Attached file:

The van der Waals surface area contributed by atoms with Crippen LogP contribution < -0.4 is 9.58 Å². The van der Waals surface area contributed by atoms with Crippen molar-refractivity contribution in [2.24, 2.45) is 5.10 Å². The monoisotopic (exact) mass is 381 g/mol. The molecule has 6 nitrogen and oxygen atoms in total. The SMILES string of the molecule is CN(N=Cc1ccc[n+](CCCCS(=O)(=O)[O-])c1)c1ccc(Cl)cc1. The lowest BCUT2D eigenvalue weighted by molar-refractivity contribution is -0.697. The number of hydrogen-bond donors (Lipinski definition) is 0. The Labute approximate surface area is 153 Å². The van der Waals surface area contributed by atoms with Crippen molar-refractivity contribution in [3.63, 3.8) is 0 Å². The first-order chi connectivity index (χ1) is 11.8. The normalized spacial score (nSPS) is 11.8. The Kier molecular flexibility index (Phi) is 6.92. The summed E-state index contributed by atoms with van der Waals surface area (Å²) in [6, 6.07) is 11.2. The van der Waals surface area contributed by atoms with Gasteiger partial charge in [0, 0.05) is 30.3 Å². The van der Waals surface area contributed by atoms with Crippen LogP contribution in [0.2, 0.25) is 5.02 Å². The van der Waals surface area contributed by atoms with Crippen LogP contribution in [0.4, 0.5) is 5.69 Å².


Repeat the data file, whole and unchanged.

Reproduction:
The van der Waals surface area contributed by atoms with Crippen LogP contribution < -0.4 is 9.58 Å². The van der Waals surface area contributed by atoms with Crippen molar-refractivity contribution in [2.24, 2.45) is 5.10 Å². The monoisotopic (exact) mass is 381 g/mol. The molecule has 6 nitrogen and oxygen atoms in total. The SMILES string of the molecule is CN(N=Cc1ccc[n+](CCCCS(=O)(=O)[O-])c1)c1ccc(Cl)cc1. The lowest BCUT2D eigenvalue weighted by molar-refractivity contribution is -0.697. The number of hydrogen-bond donors (Lipinski definition) is 0. The Labute approximate surface area is 153 Å². The van der Waals surface area contributed by atoms with Crippen molar-refractivity contribution in [3.63, 3.8) is 0 Å². The first-order chi connectivity index (χ1) is 11.8. The normalized spacial score (nSPS) is 11.8. The Kier molecular flexibility index (Phi) is 6.92. The summed E-state index contributed by atoms with van der Waals surface area (Å²) in [6, 6.07) is 11.2. The van der Waals surface area contributed by atoms with Gasteiger partial charge in [0, 0.05) is 30.3 Å². The van der Waals surface area contributed by atoms with Crippen LogP contribution in [0.2, 0.25) is 5.02 Å². The van der Waals surface area contributed by atoms with Crippen LogP contribution in [0.4, 0.5) is 5.69 Å².